1606: William Shakespeare and the Year of Lear

Michael Neill writes:

Perhaps the first ever ‘lifestyle magazine’, Country Life was founded in 1897 to cater for the leisured interests of the upper class, and was devoted to articles on golf and racing, leavened with discreet advertisements for manorial estates. Now a subsidiary of Time Inc., it has become a lavishly ornamented real estate window for the 1 per cent, and for those who dream of joining that porcine elite, its readers thrilling at what a mere £18 million might buy them in Surrey, Tuscany, Florida or the Côte d’Azur. But Country Life also likes to flatter its patrons with a notion of their better selves, as connoisseurs, collectors, lovers of theatre and occasional readers of books. Thus on 20 May this year it offered them a Special Historic Edition, whose gilded cover proclaimed ‘The greatest discovery in 400 years’ – nothing less than ‘Shakespeare: His true likeness revealed at last’. The detective who had ‘cracked the Tudor code’ was the botanist, horticulturalist and historian of gardening Mark Griffiths: his elaborately illustrated essay, ‘Face to Face with Shakespeare’, focused on John Gerard’s well-known Elizabethan manual of botany, The Herball or, General Historie of Plantes, and purported to demonstrate that one of the four seemingly allegoric figures on its ornamental title-page – a figure clad in a Roman costume and crowned with triumphal laurels – was in fact the ‘only … demonstrably authentic portrait of Shakespeare drawn from life.’[*] Depending less on Griffiths’s ingenious tessellation of botanical and historical detail than on his decrypting of a printer’s mark as a cunning cipher for the dramatist’s name, the article maintained that the figure’s costume could be explained as a tribute to Shakespeare’s earliest tragedy, Titus Andronicus, while the cob of maize in its left hand was a witty reference to a political metaphor from the play’s final scene: ‘O let me teach you how to knit again/This scattered corn into one mutual sheaf.’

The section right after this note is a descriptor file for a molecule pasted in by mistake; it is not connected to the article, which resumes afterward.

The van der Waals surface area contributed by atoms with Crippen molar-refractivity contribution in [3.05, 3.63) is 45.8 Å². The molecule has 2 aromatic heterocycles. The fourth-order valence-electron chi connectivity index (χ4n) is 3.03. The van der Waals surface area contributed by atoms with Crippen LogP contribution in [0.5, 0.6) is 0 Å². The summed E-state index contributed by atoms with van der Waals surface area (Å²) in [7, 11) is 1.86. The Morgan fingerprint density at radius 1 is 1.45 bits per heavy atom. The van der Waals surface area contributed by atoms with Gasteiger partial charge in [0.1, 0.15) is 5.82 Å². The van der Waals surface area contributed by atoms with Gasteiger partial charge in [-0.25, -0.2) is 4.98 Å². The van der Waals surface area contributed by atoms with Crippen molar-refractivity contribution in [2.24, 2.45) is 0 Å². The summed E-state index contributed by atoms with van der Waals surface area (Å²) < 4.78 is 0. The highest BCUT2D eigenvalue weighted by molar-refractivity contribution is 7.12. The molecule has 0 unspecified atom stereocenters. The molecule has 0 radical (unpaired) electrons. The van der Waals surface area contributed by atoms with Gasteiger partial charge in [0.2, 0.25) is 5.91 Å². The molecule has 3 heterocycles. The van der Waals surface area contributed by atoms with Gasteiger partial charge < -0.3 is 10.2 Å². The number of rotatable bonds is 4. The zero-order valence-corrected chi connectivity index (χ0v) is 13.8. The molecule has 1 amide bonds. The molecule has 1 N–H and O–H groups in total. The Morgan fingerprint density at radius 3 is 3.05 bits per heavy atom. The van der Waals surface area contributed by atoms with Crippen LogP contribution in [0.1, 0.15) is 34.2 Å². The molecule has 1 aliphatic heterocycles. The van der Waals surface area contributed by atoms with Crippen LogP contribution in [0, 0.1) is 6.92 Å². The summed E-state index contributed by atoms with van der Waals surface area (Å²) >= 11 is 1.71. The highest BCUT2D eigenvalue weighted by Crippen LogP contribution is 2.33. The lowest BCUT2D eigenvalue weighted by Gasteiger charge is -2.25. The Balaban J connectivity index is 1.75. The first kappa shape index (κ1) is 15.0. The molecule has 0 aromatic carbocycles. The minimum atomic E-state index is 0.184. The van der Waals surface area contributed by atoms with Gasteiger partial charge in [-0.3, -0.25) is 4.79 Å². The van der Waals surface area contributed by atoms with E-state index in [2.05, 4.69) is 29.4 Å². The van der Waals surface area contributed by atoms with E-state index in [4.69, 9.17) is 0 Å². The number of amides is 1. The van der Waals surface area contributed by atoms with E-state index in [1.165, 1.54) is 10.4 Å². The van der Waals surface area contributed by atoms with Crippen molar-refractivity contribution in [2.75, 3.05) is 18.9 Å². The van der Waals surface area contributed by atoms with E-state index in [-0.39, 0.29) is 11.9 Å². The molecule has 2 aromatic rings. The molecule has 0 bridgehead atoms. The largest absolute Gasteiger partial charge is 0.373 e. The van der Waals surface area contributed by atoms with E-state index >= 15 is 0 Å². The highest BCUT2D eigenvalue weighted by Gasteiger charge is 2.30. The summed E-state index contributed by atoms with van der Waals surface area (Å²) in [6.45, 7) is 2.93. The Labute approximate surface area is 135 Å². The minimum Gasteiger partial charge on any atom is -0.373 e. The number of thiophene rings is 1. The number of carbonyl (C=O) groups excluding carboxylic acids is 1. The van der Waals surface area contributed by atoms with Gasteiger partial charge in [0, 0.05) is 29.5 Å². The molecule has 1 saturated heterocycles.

(LRB 17 December 2015)

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